To be clear about this: I had nothing to do with the planning or execution of this event. When Karla Porter and I got to talking at the Fall 2011 BlogFest about having some sort of non-political get-together of bloggers - BlogFest was originally conceived as a political mixer, and the founders have made efforts to make it less blog-focused and more politics-focused - Karla began talking about a blog conference of some sort held at one of the many local institutes of higher education, with panels and educational sessions and all the stuff associated with a convention. I immediately backed away from the idea as being too complicated and too burdensome - especially for someone whose top priority at the time was to find full-time employment of some sort.
Six months later, Michelle Hryvnak Davies and Karla Porter connected at the Spring 2012 BlogFest and revived the idea. Michelle was enthusiastic where I was reluctant. They brought on board two other bloggers in attendance at the BlogFest, Mandy Boyle and Leslie Stewart, each of whom, like Michelle and Karla, brought with her extensive blogging experience, technological expertise, and a personal social and online network that partially overlapped with the others. By the next day the four had dubbed themselves the "Fearsome Foursome," and threw themselves at planning the first-ever NEPA BlogCon.
There was a lot to plan, and a lot to arrange, and a lot of decisions to be made. Through an enormous amount of very hard work, the four of them brought in speakers from throughout the blogosphere and the world of online commerce, arranged a location for the event at Luzerne County Community College in Nanticoke, secured sponsors and purchased supplies and brought in dancing girls and...
Well, I didn't really contribute nothing. I did construct a series of image macros to be used for promoting the event:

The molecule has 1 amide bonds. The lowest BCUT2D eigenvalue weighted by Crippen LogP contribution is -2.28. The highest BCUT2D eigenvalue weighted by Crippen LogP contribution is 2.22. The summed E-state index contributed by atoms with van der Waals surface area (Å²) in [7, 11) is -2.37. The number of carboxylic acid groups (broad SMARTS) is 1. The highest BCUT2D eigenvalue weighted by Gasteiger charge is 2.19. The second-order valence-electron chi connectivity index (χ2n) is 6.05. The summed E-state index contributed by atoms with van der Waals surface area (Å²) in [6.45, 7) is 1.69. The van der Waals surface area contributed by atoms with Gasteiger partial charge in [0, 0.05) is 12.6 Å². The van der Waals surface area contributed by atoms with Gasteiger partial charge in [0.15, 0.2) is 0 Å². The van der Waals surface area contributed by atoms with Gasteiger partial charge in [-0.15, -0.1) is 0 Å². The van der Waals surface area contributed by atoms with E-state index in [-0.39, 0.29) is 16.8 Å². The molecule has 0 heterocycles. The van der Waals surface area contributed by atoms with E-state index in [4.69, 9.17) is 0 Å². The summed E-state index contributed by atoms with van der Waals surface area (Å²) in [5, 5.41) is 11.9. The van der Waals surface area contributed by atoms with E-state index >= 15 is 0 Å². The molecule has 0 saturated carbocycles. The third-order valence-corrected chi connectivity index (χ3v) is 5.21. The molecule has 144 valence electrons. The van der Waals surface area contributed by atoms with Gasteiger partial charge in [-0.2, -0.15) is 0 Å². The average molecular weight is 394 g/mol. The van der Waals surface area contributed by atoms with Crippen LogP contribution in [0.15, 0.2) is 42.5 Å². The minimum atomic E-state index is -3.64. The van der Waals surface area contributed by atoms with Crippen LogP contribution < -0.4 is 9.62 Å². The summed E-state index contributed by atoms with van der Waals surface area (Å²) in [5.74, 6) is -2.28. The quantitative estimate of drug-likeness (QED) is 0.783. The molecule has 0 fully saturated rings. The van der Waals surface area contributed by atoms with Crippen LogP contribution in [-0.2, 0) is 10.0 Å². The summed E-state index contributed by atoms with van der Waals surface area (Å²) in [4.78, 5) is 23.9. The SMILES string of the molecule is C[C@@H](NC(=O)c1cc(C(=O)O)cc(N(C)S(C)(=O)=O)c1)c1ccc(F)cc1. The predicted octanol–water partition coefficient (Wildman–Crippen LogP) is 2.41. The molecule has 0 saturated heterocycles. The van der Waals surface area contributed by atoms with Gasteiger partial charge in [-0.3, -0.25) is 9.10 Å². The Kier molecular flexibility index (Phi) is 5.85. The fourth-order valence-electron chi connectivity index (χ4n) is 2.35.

...but that was pretty much it. I wanted this to be a blogging event where I could take part as a participant, not a planner. And I didn't want to butt into anyone else's plans with my own harebrained idea.
The event itself was astonishing. I was confronted with a sea of unfamiliar faces, which anyone who knows me realizes is nothing new. But in this case it was legitimate: Aside from the Fearsome Foursome, I knew a handful of the presenters. But many of the bloggers were strangers to me.
At the Spring 2012 BlogFest, as a result of a huge promotional campaign and media blitz by Michelle, we had the best-ever turnout of bloggers - perhaps two dozen or so, including the three political bloggers who organize the BlogFests, Michelle, and me. Without the media blitz and promotional drive (out of respect for the founders, who felt that the BlogFest was in danger of losing its political character and becoming too blogger-focused, which is a little confusing in light of the name, but whatever), last week's Fall 2012 BlogFest saw about half that many bloggers - maybe a dozen, all told, including the three organizers, Michelle, me, Karla, Justin Vacula, political bloggers Dan Spak and James O'Meara, and a few others. Maybe not even a dozen.
NEPA BlogCon had something like one hundred bloggers in attendance. (I'm still waiting official totals.) And they weren't just from NEPA. Some came from as far away as Delaware and New York. Some might have come farther.
The sessions were informative and well received. Some were more basic than others, which was a good thing, because some of the bloggers in attendance were experienced, and some were just starting out.
The Fearsome Foursome passed out surveys at the end of the sessions, asking for feedback on the event and suggestions for sessions at future events. My suggestions were these:
- Blogging and copyright. How do you establish that your work is your own legally-protected intellectual property? The question came up and no one really had a solid answer.
- In a similar vein, blogging and the law: how to avoid running afoul of laws involving copyright, libel, slander, trade secrets - even how to avoid getting "dooced," losing your job over something you've blogged about.
- On a more personal note, a piece on blog networking. I think it was a mistake to keep out of the planning of the BlogCon, and to keep NEPA Blogs out of it as well. As the only blog networking organization in Northeastern Pennsylvania, something like BlogCon provided an excellent opportunity to connect with many new bloggers who might not be aware of the size of the local blogging scene. And I blew it. In part I was so caught up with being an attendee I totally shirked my responsibilities as the founder of NEPA Blogs. I did pass out a few blog cards in between sessions and at the after-party, but I could have reached out much more effectively than I did. Next time.